The only thing of significance was to produce a spacer to realign the “new” Wasp rear wheel. An engineer friend did the necessary lathe work to machine an accurate ring, whilst a local machine shop had the machinery to produce four precisely positioned fitting holes. I already had the necessary extended bolts for the unusual thread size in the BMW bevel box.

Wasp rear wheel, plus new tyre

A previous amendment, as reported in Converting the K Two, to locate the ignition lock in the fairing left leg panel didn't prove satisfactory. Proximity to the left knee meant that under some circumstances such as hard braking it was possible to catch the key, which turned off the ignition, even if only rarely. The somewhat old switch didn't take kindly to a prod from a knee. Never mind, some would call it research and development.

The ignition switch has now been sited close to its original position atop the top fork yoke. Existing mounting holes and suitably bent threaded rod resolved the issue. Should have done this in the first place rather than all the previous messing around lengthening cables and drilling holes in the fairing side panel.

Panel for the extra switches & cycle speedo

Whilst dealing with electrical matters, it was sensible to finally sort switches for a number of lights. This resulted in making a mounting plate for four switches, as well as relocating the cycle speedo. Two switches were already active, that for the cooling fan, plus the running lights. In addition, it was high time to initiate a 4 way hazard arrangement, and a rear fog light. The hazard arrangement was achieved by a simple wiring method courtesy of an internet forum. Useful that there Google.

An original rear hazard light arrangement had existed, but had been long disconnected. A previous owners idea of operating the rear hazard from inside the sidecar seemed slightly questionable. Whatever, there is now a fully operational, very bright, red LED light on the sidecar's tail. There are times when I don't need to feel that those behind cannot see us when conditions are unfavourable.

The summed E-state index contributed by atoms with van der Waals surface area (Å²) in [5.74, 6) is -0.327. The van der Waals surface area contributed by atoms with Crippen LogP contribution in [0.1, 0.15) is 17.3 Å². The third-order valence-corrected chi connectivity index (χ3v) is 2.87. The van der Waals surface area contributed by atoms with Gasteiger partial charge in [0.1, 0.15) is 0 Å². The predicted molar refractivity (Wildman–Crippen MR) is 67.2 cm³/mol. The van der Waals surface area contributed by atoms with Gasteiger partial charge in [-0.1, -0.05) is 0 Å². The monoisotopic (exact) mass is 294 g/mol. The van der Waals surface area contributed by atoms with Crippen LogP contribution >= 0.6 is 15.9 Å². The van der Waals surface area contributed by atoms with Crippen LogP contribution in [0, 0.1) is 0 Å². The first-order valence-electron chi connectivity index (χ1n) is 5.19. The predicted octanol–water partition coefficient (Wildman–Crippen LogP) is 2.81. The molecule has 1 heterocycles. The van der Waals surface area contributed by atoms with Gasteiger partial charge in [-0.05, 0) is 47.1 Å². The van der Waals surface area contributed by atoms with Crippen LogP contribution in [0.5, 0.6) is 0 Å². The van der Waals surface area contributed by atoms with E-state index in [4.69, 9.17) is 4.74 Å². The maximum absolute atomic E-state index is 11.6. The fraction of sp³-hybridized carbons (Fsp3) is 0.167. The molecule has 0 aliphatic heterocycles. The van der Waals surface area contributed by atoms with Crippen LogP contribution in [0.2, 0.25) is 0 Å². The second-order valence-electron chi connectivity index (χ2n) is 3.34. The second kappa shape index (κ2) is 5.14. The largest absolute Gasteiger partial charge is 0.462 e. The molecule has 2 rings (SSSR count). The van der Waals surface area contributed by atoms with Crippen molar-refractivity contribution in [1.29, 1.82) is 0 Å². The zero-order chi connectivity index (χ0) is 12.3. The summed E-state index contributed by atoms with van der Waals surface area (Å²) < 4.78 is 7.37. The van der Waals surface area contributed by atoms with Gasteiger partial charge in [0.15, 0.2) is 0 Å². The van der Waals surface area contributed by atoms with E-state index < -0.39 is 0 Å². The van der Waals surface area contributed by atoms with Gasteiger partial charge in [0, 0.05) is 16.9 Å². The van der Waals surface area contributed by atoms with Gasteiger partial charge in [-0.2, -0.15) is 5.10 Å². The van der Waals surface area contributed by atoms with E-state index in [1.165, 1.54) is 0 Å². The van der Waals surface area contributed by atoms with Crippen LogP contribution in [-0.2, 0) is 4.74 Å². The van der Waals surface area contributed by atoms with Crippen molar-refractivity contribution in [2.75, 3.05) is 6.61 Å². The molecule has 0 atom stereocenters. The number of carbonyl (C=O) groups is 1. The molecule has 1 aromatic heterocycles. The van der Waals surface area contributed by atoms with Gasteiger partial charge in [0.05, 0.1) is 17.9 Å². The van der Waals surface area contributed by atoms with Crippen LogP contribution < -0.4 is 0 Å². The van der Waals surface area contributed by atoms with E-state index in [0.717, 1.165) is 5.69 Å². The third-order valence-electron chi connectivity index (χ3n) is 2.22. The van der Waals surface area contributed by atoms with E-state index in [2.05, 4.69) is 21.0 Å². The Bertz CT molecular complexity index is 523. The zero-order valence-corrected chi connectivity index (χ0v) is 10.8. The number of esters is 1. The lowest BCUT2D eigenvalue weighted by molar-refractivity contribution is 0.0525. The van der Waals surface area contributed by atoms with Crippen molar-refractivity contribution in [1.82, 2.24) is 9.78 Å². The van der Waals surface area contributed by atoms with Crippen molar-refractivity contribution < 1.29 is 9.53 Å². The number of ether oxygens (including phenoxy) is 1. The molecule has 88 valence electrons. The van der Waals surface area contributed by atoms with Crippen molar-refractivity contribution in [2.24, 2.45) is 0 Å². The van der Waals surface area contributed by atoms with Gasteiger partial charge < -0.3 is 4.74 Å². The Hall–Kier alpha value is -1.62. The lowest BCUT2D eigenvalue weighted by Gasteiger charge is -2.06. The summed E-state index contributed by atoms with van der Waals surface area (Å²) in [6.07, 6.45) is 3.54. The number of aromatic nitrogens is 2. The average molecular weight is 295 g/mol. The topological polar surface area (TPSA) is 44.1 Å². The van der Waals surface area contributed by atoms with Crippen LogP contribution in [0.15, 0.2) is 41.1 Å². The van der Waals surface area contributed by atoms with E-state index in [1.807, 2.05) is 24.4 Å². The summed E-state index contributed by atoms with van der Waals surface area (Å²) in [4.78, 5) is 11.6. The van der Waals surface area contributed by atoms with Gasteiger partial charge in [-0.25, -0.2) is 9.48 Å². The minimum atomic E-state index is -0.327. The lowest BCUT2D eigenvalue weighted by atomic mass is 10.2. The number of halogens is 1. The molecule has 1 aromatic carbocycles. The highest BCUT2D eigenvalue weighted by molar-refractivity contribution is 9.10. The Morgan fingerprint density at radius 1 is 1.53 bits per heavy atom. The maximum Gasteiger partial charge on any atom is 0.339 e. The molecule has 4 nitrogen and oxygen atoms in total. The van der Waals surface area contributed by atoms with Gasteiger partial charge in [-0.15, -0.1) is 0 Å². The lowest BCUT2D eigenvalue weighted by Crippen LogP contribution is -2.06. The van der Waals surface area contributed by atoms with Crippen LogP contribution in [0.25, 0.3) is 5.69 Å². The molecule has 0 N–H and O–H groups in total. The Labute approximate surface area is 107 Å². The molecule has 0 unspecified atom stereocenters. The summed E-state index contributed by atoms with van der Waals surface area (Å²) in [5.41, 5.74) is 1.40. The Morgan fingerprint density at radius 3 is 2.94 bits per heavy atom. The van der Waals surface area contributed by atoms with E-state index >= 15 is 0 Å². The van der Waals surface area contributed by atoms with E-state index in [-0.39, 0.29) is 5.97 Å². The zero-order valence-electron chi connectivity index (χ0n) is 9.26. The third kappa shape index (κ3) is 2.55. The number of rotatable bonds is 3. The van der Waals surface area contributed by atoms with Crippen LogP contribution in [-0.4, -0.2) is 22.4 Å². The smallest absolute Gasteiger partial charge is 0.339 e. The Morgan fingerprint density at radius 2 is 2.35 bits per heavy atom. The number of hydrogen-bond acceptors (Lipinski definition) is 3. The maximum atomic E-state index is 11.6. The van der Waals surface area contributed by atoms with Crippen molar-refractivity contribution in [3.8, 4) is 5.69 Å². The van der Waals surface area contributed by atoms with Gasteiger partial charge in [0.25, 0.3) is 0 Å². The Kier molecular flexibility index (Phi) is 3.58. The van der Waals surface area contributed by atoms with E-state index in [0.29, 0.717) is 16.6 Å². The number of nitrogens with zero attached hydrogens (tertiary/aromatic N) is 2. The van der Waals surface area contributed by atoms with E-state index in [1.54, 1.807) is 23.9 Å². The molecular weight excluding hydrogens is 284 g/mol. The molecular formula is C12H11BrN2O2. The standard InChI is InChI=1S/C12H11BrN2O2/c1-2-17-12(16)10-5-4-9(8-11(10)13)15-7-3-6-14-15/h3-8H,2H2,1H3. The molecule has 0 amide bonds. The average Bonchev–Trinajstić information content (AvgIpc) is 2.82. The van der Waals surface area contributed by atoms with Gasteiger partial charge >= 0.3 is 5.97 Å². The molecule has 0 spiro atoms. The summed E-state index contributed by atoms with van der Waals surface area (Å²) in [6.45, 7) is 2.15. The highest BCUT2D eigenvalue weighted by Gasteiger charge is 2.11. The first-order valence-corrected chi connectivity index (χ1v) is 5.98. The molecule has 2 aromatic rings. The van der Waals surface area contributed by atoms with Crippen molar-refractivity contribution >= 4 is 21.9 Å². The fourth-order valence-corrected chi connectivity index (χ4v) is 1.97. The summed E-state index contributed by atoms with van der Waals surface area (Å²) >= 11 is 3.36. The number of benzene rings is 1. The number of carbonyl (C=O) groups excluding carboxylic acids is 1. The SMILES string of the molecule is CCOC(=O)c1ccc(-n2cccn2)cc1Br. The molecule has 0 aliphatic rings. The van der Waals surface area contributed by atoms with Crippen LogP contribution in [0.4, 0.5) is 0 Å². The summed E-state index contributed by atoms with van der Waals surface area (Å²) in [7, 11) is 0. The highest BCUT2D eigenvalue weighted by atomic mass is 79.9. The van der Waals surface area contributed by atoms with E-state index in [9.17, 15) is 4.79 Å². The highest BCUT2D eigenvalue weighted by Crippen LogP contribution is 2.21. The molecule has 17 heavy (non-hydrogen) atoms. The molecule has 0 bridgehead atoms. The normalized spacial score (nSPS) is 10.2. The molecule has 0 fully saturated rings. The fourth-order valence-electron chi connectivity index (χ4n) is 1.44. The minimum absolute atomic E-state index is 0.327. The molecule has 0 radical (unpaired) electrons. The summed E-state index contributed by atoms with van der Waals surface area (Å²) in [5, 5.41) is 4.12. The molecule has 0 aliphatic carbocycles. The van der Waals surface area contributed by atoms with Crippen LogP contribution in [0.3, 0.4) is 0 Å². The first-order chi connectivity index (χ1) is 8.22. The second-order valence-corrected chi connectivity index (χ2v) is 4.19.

Very effective LED rear hazard light

The LED running lights have been on the outfit for over a year, but I was never fully happy with how I had attached them using the original fairing mirror holes. Obvious yes, but far from tidy with bent angle brackets from a hardware store. So, before setting off for a long trip, hopefully made a better job of mounting them. Their effectiveness has also been improved by having them close together.

Relocated LED running lights - 6 watts total, yet very obvious

Finally, the original marker spot lamp on the nearside of the sidecar body has been replaced with an LED work lamp usually intended for small trucks. No lengthy beam, just as with the old spot lamp, but an attempt to still identify that the outfit has some width when travelling at night, or in poor light conditions. Time will tell with this one, however, the overall result is that the only light on the entire outfit that is not LED based is the headlight.

Truck LED work lamp put to another use

Site last amended Apr 08 2021 |